Since the configuration of FIG. 5 is indirectly coupled to load 50 through the tank circuit and transformer T1, regenerative runaway is an increased threat. To permit safe operation over a wide range of load voltage, tanks L5aA, C5aA, L5bA . . . should be designed with an unusually low characteristic impedance. Thus, the output circuit closely exhibits a voltage source characteristic. The output load tank operation can be at approximately 0.5 times the resonant frequency. Alternatively, because the output load tank is operated in a "current starved" mode, the operating frequency can be increased as high as 0.9 times the resonant frequency without the onset of hard switching. The operation of the neutralizing tank results in zero current, i.e., soft, switching. Likewise, the operation of the output load tank in a "current starved" mode results in zero current switching.
The configuration shown in FIG. 5 is a balanced design utilizing full-bridge switching, and offers low EMI production, even at high power levels. The voltages (at 100 Hz or 120 Hz) across capacitors C2A, C2B are known as the DC link voltages. Where the link is poorly filtered, such as when capacitors C2A, C2B are relatively small, the link has a high ripple voltage at the second harmonic of the source of the AC power. Thus, this configuration provides an output current waveform that is generally sine-squared. The average valve of the link voltage is within a few volts of the battery voltage.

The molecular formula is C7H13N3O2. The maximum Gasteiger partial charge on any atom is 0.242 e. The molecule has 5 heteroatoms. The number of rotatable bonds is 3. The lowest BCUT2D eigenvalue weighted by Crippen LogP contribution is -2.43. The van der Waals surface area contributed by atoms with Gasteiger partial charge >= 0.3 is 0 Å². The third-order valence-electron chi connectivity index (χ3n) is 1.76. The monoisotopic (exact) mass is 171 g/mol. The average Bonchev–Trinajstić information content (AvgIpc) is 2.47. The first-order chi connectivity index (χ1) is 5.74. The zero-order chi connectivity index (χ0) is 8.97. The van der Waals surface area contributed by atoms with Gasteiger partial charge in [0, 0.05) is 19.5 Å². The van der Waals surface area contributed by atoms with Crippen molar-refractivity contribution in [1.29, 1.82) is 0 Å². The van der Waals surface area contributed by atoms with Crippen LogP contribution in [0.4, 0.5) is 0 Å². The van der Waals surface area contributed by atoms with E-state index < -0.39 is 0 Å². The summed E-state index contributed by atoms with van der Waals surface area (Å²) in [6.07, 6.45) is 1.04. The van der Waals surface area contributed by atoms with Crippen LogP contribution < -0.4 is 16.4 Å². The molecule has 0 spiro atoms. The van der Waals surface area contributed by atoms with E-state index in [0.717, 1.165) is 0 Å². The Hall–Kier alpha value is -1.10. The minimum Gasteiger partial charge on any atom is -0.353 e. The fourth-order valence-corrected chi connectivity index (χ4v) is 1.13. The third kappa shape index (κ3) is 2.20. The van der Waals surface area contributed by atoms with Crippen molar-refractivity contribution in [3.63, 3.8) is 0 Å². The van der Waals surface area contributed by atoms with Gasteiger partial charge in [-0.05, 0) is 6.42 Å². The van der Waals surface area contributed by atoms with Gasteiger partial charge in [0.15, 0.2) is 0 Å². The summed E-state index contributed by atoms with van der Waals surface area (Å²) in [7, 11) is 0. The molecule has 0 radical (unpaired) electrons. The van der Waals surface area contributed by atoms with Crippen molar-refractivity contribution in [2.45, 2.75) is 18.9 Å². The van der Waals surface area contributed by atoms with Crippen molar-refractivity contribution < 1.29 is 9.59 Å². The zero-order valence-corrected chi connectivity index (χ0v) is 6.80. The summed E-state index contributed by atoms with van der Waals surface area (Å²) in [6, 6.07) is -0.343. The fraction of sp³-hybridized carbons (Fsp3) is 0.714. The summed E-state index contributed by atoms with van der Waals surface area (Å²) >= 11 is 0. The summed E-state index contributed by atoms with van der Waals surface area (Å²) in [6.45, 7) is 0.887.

In general BJT's MOSFET's MCT's or IGBT's can be used for Q1, Q2, Q3 and Q4. It is believed that IGBT's offer the best performance tradeoffs in high power applications. For this reason, and to ensure the low EMI production associated with soft switching, the following are used:
a) on-state gate drive for approximately 90% of each operating half-cycle;
b) Q1 and Q4 have identical timing (likewise Q2 and Q3);
c) switching operation at approximately 50% of the resonant frequency of the combined neutralizing resonant tanks (C101, L101, C100a, L100a, etc., for each phase);
d) switching operation at 50% to 90% of the resonant frequency of the induction port tank(s) (C5, L5, T1). Note that sufficient on-time for the gate drive ensures the independence of the currents in the neutralizing tanks from those in the induction port, where induction coupling through transformer T21 is used to charge batteries 50.